Many complain about gridlock in Washington, DC, but I sometimes subscribe to the cynical counter-reaction that gridlock is great. It is when the Democrats and Republicans agree that Americans should beware.
Though this may or may not be true about politics, it is certainly true when applied to two of the most hated industries in America: cable television companies and DSL companies like AT&T. When they come to agreement, you can bet that prices are going up for the rest of us.
In our coverage of AT&T's bid to limit broadband competition in South Carolina by revoking local authority to build networks for economic development, we have thus far ignored the position of the cable companies.
We took a tour through the newsletters of the South Carolina Cable Television Association over the course of 2011, which is when AT&T introduced its H.3508 bill.
Unsurprisingly, the cable companies are thrilled at the prospect of limiting competition in communities by cutting off the ability of a community to build a network when the private sector is failing to meet their needs. From the 1st Quarter newsletter [pdf]:
The SCCTA has been actively following the AT&T-backed legislation that would amend the Government-Owned Telecommunications Service Providers Act. House Bill 3508 would impose the same requirements on government-owned broadband operations that are currently imposed on telecommunications operations.
Of course, H.3508 goes far beyond applying the "same requirements." It enacts a host of requirements that only apply to public providers, which are already disadvantaged by being much smaller than companies like Time Warner Cable and AT&T. We have long ago debunked the myth of public sector advantages over the private sector.
H3508, the AT&T backed legislation, has been our dominate piece of legislation in 2011.
Even after the bill was shelved for the year, it remained a high priority for the cable lobbyists (who, of course, need something to do while shmoozing at the capitol day in and day out) according to the 3rd quarter newsletter [pdf]:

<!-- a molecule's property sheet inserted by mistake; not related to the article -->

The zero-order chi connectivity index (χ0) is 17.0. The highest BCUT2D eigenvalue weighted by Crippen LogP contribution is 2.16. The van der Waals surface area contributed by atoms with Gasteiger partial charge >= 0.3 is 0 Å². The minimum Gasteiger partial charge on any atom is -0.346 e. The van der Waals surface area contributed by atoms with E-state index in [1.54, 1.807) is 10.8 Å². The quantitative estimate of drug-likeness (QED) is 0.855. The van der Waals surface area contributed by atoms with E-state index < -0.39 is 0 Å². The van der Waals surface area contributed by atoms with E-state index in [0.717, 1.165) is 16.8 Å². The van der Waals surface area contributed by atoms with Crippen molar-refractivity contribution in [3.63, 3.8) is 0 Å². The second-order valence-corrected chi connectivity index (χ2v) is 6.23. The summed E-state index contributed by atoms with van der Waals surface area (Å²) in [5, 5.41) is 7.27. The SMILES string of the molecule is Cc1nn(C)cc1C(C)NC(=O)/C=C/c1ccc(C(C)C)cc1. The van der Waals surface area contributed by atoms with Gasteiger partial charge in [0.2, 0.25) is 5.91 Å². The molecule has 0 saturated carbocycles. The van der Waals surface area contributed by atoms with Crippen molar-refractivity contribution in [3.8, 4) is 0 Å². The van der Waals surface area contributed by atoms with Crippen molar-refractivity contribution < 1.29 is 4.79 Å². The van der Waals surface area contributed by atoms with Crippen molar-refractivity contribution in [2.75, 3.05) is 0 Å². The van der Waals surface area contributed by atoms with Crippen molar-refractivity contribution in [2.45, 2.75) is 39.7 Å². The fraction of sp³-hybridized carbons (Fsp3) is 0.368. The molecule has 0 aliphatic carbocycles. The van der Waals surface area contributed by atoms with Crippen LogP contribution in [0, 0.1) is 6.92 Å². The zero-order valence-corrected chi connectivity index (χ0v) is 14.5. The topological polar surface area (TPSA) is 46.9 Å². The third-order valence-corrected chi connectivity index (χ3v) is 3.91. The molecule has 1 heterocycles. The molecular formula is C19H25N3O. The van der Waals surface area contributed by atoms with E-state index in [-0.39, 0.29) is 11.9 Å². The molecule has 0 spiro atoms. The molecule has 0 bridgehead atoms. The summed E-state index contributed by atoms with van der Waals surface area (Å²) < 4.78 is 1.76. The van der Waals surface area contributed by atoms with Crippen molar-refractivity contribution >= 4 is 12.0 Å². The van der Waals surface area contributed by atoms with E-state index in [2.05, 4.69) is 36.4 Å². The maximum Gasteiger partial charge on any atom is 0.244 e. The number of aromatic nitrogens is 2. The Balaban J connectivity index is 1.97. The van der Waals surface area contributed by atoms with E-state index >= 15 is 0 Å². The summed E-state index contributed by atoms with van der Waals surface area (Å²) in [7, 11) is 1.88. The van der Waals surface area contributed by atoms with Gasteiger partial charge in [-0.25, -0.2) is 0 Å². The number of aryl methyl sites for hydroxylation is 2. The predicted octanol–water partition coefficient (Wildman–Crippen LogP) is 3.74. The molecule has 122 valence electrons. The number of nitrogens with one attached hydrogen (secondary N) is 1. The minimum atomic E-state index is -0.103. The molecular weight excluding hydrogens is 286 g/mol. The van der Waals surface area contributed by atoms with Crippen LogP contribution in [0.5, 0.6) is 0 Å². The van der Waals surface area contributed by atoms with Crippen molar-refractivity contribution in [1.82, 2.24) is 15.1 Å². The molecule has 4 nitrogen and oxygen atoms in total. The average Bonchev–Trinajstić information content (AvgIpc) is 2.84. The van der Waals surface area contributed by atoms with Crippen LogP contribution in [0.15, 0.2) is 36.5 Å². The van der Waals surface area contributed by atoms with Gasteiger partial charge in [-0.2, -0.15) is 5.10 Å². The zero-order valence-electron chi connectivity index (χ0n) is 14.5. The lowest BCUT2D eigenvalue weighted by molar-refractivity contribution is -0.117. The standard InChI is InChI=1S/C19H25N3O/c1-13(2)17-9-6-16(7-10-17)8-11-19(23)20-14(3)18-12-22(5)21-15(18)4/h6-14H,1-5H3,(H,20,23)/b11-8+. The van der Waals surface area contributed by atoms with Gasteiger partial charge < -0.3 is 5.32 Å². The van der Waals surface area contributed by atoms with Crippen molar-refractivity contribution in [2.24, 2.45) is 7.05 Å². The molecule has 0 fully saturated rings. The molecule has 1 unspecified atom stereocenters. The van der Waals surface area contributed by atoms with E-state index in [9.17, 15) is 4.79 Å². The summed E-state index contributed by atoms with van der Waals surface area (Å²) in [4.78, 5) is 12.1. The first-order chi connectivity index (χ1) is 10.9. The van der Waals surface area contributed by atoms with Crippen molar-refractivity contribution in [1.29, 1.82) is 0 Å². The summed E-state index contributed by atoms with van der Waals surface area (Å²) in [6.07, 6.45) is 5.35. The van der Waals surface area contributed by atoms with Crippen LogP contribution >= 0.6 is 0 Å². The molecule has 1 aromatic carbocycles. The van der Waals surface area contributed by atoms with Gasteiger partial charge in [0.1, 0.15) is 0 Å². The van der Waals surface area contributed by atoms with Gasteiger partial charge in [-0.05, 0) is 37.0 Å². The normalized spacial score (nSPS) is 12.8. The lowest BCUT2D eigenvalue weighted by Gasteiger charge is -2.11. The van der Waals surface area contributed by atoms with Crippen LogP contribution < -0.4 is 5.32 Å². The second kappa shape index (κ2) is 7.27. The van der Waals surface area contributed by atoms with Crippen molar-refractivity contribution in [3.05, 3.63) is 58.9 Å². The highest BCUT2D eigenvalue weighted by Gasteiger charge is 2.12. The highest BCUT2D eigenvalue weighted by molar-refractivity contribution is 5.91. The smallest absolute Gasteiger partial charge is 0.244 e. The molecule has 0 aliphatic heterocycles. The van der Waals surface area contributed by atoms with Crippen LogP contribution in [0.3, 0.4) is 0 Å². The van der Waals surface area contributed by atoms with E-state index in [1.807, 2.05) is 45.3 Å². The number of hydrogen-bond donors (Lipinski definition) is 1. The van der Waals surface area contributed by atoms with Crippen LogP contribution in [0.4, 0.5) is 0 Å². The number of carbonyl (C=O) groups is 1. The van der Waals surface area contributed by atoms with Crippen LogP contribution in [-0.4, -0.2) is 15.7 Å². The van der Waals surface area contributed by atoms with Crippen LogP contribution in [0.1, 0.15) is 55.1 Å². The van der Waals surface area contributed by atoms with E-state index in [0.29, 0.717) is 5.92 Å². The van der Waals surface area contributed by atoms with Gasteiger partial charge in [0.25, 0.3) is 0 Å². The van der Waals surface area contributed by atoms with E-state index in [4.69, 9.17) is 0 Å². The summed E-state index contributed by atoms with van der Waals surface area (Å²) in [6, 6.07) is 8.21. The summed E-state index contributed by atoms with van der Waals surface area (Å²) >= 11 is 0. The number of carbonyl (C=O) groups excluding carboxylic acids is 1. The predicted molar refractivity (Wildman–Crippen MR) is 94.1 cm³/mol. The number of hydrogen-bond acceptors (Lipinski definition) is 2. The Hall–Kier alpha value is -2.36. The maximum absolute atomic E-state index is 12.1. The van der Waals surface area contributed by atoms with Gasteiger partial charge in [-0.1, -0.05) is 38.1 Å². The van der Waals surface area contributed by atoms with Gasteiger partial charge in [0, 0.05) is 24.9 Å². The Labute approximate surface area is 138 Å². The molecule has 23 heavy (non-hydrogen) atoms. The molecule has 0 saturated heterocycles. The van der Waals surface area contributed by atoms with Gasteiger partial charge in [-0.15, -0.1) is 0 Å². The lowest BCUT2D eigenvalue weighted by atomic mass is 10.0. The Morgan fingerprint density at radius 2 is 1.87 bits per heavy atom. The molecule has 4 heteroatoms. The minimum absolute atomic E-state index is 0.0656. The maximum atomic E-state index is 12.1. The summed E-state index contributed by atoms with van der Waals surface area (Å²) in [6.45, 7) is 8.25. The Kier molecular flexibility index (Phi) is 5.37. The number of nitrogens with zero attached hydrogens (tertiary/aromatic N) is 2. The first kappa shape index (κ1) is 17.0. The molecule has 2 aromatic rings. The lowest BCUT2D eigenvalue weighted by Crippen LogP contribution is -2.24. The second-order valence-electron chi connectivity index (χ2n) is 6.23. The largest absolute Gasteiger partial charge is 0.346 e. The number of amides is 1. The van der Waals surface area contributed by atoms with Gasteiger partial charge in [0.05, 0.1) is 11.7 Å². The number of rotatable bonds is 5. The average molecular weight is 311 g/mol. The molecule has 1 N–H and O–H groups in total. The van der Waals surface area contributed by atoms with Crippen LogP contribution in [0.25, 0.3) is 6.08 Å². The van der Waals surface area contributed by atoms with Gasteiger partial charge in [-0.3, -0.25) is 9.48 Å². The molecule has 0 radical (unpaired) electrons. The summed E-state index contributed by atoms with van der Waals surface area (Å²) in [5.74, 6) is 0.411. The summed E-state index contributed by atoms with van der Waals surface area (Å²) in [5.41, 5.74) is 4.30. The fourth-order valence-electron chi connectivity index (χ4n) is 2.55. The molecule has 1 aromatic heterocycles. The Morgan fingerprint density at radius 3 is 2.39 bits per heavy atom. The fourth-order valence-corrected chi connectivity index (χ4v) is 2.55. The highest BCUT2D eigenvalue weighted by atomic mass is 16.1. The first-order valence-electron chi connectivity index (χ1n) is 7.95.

The SC Cable Television Association will continue to work to move H3508...
And finally, in the 4th quarter [pdf], we get a sense that all that lobbying has been successful:
When session ended last year, the bill was in Senate Judiciary subcommittee (Sen. Luke Rankin – Chair, Sen. Brad Hutto & Sen. Paul Campbell). Our team of lobbyists have been working very hard meeting with members of the full Senate Judiciary Committee to move this important industry bill forward. As of writing this column, we expect new amendments dealing with Clemson’s Light Rail initiative and Orangeburg County. Our team has been assured the two counties who received the broadband stimulus funds, administered through the U.S. Department of Agriculture’s Rural Utilities Service, will NOT provide service in areas that is capable of receiving other broadband services. This bill is to be heard before full Senate Judiciary and will then head to the Senate floor.
Democracy in action! We know that the private sector will not create competition by itself. In fact, the future will be less competitive as cable systems generally provide faster connections than DSL and wireless, which will compete for those who don't mind slowly surfing.
South Carolina's businesses that want to thrive in the digital economy might consider looking at the nearby job-creator-friendly broadband networks in Brisol, Virginia; Danville, Virginia; Chattanooga, Tennessee; Salisbury, North Carolina; and Wilson, North Carolina. Those communities have the fastest connections in the US at the most affordable prices.